A message from your County Councillor - March 2018
Just to show you cannot always count on old weather folklore, March both came in and left like a lion not a Lamb with little improvement between times.
March this year has been unusually busy both for committee and other meetings. These have included a Full Council meeting at Kent County Council and both Full Council and Cabinet meetings at Swale Borough Council. I attended the Swale Youth Forum and an Urban Crime Training Seminar unfortunately having to leave both before they finished due to other appointments.
There have been a large number of ‘high level’ out of Borough meetings. The District Councils Network Executive Committee, South East England Councils Executive both held in London, also a meeting of all Kent Council Leaders and one of the Kent and Medway Economic Partnership. The latter contains not just all Kent Council Leaders but an equal number (plus1) of representatives from the Business and Further Education sectors.
A meeting which ought to be of major interest to all was the meeting of the newly renamed Local Plan Panel. Whilst we await final confirmation from Government as to whether they will apply the new housing needs figures (for Swale a whopping 36% increase) from the date this review should be published in July 2022 we have to plan ahead. It takes about four years to produce a plan allowing for the various statutory consultation periods. Assuming Government intends to impose the higher figures produced by the new methodology Swale Borough Council appears to me to have three options:
1. Refuse to comply. The danger of this option is having local planning powers removed as is currently happening to Thanet. Numbers and distribution of new housing etc. determined by those who are not answerable to Swale residents. 2. Status quo. Divide the higher number across all Communities and Electoral Wards within Swale potentially upsetting everybody and pleasing nobody. 3. Go with one or two major sites, the so called “Garden Village or Garden Town” option. Two locations have already been publicly mentioned, South East of Sittingbourne providing a new link between the A2 and M2 and potentially a new Senior School and three new Primary Schools. The second option already in the Public domain is the proposal on the outskirts of Faversham which would provide the funding to upgrade Brenley Corner, Junction 7 on the M2. The former is promoted by the owners of Kent Science Park and other local landowners with Quinn Estates as the lead developer. The latter is promoted the Duchy of Cornwall who own all the land currently included.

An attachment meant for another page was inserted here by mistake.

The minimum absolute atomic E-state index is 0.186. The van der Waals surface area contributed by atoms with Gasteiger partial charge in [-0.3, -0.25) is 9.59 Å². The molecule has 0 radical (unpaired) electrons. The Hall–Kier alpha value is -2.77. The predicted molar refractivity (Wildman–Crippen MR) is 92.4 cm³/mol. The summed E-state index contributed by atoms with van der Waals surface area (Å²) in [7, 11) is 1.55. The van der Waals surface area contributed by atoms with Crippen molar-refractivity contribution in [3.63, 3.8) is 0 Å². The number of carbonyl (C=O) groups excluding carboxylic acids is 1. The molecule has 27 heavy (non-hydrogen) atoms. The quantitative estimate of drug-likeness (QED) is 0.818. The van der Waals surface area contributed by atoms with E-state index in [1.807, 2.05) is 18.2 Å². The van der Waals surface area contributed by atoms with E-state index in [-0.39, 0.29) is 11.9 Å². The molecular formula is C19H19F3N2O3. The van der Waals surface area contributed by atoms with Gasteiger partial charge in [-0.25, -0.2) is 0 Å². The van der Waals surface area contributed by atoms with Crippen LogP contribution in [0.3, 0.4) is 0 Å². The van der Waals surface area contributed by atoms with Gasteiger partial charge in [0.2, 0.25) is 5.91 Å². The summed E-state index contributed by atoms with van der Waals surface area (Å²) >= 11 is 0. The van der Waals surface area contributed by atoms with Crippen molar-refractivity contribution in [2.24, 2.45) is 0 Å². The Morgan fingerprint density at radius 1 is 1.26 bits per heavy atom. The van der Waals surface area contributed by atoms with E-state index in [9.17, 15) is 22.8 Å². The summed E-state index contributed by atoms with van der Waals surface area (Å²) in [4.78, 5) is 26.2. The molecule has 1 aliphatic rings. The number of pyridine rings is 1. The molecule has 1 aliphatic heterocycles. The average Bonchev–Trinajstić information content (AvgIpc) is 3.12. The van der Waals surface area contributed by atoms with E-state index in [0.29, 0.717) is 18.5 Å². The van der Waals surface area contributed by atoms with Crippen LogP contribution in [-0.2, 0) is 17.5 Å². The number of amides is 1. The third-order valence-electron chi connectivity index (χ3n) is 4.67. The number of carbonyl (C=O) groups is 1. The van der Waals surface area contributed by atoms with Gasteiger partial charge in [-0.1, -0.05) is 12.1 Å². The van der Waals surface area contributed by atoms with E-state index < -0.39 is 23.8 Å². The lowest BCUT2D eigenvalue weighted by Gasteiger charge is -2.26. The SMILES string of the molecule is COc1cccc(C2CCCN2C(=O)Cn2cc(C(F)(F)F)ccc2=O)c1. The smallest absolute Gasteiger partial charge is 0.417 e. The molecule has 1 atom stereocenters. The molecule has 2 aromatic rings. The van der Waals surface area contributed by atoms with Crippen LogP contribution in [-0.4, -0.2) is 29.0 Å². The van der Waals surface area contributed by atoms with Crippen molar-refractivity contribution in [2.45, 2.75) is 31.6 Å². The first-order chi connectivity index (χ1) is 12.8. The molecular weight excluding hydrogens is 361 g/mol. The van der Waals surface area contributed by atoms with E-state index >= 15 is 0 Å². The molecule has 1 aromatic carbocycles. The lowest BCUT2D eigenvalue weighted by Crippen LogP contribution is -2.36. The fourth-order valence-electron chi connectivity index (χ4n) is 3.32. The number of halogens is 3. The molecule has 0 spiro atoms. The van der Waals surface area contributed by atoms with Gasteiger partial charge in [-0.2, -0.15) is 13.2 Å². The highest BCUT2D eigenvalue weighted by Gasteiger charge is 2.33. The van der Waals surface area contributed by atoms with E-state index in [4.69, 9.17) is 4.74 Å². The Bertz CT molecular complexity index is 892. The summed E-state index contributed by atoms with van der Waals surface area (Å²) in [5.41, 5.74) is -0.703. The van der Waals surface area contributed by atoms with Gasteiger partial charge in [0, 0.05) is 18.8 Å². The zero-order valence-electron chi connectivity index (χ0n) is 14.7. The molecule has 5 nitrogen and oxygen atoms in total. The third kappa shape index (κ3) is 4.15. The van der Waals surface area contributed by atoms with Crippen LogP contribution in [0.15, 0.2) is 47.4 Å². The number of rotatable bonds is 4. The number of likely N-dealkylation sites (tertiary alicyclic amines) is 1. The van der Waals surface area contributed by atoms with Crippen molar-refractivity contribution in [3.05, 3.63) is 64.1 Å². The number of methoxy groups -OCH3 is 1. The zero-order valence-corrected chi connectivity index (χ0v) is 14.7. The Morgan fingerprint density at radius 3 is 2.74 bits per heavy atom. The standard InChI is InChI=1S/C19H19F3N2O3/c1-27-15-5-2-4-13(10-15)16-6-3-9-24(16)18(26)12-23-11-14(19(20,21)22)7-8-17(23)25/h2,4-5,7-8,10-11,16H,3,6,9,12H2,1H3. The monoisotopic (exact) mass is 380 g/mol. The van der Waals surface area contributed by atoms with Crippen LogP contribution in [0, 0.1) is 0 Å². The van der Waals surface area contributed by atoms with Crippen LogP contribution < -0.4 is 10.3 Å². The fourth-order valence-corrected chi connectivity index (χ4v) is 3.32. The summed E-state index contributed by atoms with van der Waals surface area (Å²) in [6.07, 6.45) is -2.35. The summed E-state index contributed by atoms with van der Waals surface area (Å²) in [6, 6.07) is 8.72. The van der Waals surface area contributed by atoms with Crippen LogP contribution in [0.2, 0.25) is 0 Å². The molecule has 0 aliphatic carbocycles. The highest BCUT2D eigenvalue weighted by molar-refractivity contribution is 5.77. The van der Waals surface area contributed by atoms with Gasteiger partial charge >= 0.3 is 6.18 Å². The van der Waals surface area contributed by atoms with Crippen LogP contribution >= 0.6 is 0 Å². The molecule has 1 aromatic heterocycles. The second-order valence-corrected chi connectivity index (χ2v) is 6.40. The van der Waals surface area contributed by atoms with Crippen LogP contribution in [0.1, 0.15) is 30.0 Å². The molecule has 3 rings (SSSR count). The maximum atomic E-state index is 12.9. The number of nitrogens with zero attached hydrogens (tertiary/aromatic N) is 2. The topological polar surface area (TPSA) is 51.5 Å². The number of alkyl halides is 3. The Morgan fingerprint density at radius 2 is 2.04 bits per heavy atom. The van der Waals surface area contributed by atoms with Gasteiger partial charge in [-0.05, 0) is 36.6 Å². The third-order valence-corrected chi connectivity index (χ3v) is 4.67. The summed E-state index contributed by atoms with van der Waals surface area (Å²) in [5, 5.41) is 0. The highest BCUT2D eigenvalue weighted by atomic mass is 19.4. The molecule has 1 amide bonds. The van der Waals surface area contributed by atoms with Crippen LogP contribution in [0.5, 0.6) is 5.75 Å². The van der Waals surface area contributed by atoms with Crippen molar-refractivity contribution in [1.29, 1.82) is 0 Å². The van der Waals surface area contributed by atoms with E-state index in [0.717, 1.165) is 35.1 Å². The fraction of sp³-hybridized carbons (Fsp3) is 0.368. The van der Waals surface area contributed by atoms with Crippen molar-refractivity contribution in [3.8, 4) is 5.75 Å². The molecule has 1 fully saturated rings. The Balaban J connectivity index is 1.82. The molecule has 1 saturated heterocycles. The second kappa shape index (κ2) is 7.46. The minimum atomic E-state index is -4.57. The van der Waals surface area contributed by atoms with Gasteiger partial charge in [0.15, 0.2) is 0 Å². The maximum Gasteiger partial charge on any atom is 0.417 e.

Other sites may come forward as a result of the forthcoming call for sites.
The Consultation will open in late April and will last for twelve weeks. All options have a mixture of both dangers and advantages for Swale, its residents and its economy. Please fully engage and help to guide your future Councillors in coming to what is bound to be a difficult and contentious decision.
Local meetings attended during March included the Swale Branch of the Kent Association of Parish Councils and meetings of Selling, Newnham, Bapchild and Dunkirk Parish Council’s.
This Month I have said goodbye to two special friends, Michael Woods and Richard Barnicott. I knew Michael best as a long serving Member and an excellent Chairman of Hernhill Parish Council. He was also a stalwart of the Hernhill Horticultural Society and a long serving Committee Member, a former Vice-Chairman of the Dawes Community Association and a Governor of Abbey School. A lifelong resident of Staple Street I shall personally miss both his company and excellent guidance.
Ricky Barnicott was a close and valued friend. Ricky was unique in serving fifty years as a Borough Councillor, firstly on the old Faversham Borough Council and then following Local Government reorganisation as a member of Swale Borough Council. For most of that time representing Watling Ward in Faversham and then in latter years the more rural Teynham and Lynsted Ward. During his career Ricky was Mayor of Faversham, Chairman of Swale Borough Council and then following the granting of a Royal Warrant the first Mayor of Swale. On leaving the Borough Council Ricky was made an Alderman of the Borough and was very recently honoured by being made the first Freeman of the Town of Faversham. As the long term Chairman of Swale Borough Council’s Planning Committee he was one who could truly be said to have left a lasting mark on the Borough. His funeral will be held on Friday 13 th April at Barham Crematorium at 10.40am.
Andrew Bowles Email: email@example.com Mobile: 07778629879